Saturday, March 2, 2013

A Deeper Look at the Tim Thomas Trade

Greetings fellow hockey fans, and welcome back to another of of Chase's patented commentaries on NHL happenings after they've become old news. Regardless of age, however, today we're afforded a rather interesting and enlightening topic: Tim Thomas and the trade that sent his $5 million cap hit to the New York Islanders. If you'll allow a quick refresher on this deal and its surrounding circumstances, I'm prepared to argue that this is a great move for New York, stemming from reasons outside mere compliance with the salary cap's Lower Limit requirement. Brent noted a few weeks ago how the new CBA is causing teams like the Isles to make smarter roster decisions, and believe it or not, this trade serves as another example of excellent asset management.

Looking back to the afternoon of February 7th, Isles GM Garth Snow gave the mainstream media and twitterverse something to talk about following the acquisition of the two-time Vezina Trophy winner from Boston. Per Bob McKenzie, only a conditional second-round draft pick would be headed the other way, compensating the Bruins only if Thomas reports to Long Island (or another club should New York trade his rights elsewhere) under his current contract.

At first glance, many assumed the trade would purely serve the purpose of helping the Islanders, a team that frequently used performance bonuses to reach the Lower Limit under the 2005 CBA, continue to find roundabout ways to pay less than what equates to (a prorated) $44 million this season. Such a view would be supported on its face, considering bonuses have been removed from the floor equation in the new agreement (a change likely tailored specifically as the 'New York Islanders Rule'). What is more, Thomas signed his current contract after his 35th birthday, meaning the cap hit shall remain on any team's books for the duration of the deal if he retires before its expiration. With all of this in mind, it becomes easy to see why such a justification from the Isles' perspective would make a good bit of sense.

To borrow a catchphrase from Lee Corso: "Not so fast, my friends."

Partly a reason for taking so long to write this article, conducting a bit of research on how the salary cap's Lower Limit is calculated revealed quite the interesting realization. Similar to how teams can add cap hits seemingly larger than their available cap space at the trade deadline, teams can similarly "bank" floor space throughout the year, trading players at the deadline that would appear to put them below that season's floor requirement.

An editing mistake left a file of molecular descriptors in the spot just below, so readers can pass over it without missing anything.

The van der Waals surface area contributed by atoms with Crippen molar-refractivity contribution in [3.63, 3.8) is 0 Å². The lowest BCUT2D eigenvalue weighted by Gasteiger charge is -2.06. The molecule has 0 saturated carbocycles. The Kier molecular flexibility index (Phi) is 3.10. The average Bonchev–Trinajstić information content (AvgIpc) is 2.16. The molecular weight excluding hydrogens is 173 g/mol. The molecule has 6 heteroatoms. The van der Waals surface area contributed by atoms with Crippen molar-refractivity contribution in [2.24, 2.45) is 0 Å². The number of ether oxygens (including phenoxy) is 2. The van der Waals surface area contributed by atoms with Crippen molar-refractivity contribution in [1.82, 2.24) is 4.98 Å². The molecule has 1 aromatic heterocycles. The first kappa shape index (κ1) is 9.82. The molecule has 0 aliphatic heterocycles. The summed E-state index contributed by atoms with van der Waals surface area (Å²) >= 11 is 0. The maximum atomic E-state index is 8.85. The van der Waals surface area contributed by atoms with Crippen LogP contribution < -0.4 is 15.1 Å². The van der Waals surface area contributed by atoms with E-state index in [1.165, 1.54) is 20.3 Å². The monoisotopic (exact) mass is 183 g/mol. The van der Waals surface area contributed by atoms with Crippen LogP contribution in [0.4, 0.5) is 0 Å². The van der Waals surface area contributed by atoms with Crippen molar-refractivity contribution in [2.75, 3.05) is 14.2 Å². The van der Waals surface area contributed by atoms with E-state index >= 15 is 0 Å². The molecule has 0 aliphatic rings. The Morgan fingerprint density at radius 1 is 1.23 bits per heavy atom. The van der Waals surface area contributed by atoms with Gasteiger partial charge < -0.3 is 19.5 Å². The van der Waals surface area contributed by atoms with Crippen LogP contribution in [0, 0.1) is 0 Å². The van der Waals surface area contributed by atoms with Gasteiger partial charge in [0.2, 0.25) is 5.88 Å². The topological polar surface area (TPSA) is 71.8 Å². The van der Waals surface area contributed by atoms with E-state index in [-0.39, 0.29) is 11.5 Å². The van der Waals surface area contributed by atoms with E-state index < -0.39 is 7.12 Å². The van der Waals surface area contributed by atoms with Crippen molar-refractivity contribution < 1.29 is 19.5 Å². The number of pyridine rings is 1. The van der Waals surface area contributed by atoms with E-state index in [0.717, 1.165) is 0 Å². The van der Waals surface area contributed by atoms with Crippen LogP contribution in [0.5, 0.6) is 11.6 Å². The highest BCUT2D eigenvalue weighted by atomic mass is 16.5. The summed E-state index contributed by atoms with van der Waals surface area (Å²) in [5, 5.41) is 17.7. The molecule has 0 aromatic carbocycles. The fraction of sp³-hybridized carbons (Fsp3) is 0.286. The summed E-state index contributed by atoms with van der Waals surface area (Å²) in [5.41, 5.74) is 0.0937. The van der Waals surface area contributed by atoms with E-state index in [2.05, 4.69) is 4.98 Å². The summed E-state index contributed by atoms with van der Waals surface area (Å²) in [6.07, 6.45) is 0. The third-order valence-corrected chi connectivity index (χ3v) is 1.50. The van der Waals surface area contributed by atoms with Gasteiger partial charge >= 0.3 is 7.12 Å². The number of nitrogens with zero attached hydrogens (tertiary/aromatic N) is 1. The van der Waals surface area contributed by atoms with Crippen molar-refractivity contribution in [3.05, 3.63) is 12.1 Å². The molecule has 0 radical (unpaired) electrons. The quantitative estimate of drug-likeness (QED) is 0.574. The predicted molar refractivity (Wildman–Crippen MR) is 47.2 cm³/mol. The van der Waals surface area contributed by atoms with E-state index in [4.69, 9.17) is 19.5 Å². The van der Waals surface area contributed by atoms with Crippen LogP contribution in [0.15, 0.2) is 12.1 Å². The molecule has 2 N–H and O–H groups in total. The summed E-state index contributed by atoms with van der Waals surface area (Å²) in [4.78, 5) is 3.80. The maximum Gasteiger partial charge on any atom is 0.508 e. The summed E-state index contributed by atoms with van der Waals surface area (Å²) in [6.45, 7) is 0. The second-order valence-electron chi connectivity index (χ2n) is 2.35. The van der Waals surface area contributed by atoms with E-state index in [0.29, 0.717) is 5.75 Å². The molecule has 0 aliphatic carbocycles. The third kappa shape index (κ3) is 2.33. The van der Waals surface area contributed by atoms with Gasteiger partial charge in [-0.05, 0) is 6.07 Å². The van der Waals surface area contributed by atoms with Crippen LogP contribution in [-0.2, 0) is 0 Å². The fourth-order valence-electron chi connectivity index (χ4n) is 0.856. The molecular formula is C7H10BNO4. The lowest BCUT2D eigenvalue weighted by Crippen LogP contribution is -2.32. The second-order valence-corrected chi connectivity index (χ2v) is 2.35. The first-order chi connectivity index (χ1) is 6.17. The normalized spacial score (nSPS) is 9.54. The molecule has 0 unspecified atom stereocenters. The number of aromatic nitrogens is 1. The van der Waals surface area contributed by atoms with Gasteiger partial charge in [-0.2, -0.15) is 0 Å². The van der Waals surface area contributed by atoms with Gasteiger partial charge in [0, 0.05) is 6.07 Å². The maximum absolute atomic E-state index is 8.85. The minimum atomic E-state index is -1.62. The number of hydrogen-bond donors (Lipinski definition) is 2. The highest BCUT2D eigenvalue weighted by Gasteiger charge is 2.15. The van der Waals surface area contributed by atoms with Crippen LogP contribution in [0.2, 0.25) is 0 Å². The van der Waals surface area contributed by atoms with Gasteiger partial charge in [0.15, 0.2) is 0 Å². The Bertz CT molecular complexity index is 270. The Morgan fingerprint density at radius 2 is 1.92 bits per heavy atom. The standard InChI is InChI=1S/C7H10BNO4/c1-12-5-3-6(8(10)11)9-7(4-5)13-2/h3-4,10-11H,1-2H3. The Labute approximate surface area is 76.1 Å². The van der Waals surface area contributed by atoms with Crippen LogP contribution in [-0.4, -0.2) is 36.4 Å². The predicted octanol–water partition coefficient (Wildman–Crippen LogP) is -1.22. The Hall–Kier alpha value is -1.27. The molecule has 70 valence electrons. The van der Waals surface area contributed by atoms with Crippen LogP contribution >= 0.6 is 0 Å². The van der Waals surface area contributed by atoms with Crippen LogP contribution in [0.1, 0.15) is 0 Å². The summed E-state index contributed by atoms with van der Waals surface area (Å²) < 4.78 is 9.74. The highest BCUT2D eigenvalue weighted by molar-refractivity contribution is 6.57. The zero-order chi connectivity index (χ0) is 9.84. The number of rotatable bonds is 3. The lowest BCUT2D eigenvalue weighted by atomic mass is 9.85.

Allow me to illustrate using language from the '05 CBA, translating a bit of lawyer-speak to English. In Article 50, Section 50.5(c)(i) at page 200, the accounting practices for the Lower and Upper Limit are set forth:
Lower Limit. No Club shall, after commencement of the regular season, be permitted to have an Averaged Club Salary that falls below the Lower Limit for that League Year.
Noting the presence of the term "League Year," i.e. that the floor must be met over the course of the year as opposed to each individual day, the only definition left for us to understand is that of "Averaged Club Salary." Removing language about performance bonuses since they cannot be factored into the equation under the new agreement, Averaged Club Salary is defined as:
[T]he entire aggregate amount committed by each Club in a League Year, calculated daily, as Player Salaries . . . in that League Year . . . .
in 50.5 (d)(i) at page 201. The definition also goes on to indicate:
Averaged Club Salary . . . is utilized to determine a Club's Payroll Room.
Keeping in mind that Payroll Room is merely the difference between the Upper Limit and a team's Averaged Club Salary, i.e. how far below the salary cap a team currently is for the season, we're left with the rather ambiguous task of figuring out what this means when inverted and applied to the salary floor.

With all language pertaining to the accounting of the Upper and Lower Limits being Article 50 components, the following example from Bill Daly on page 451 serves to outline the basic idea behind how all of this is calculated:
The Upper Limit is $40 million. A Club has an Averaged Club Salary of $38 million. With $2 million in Payroll Room at the halfway point of the season, the Club may sign or acquire a Player with a one-year SPC that has a $4 million face value. In this circumstance, even though the Upper Limit has not changed, and the face value of the contract would appear to put the Club above the Upper Limit, the passage of time from the start of the season to the midpoint of the season has created Payroll Room for the Club such as to allow the acquisition of a $4 million face value SPC.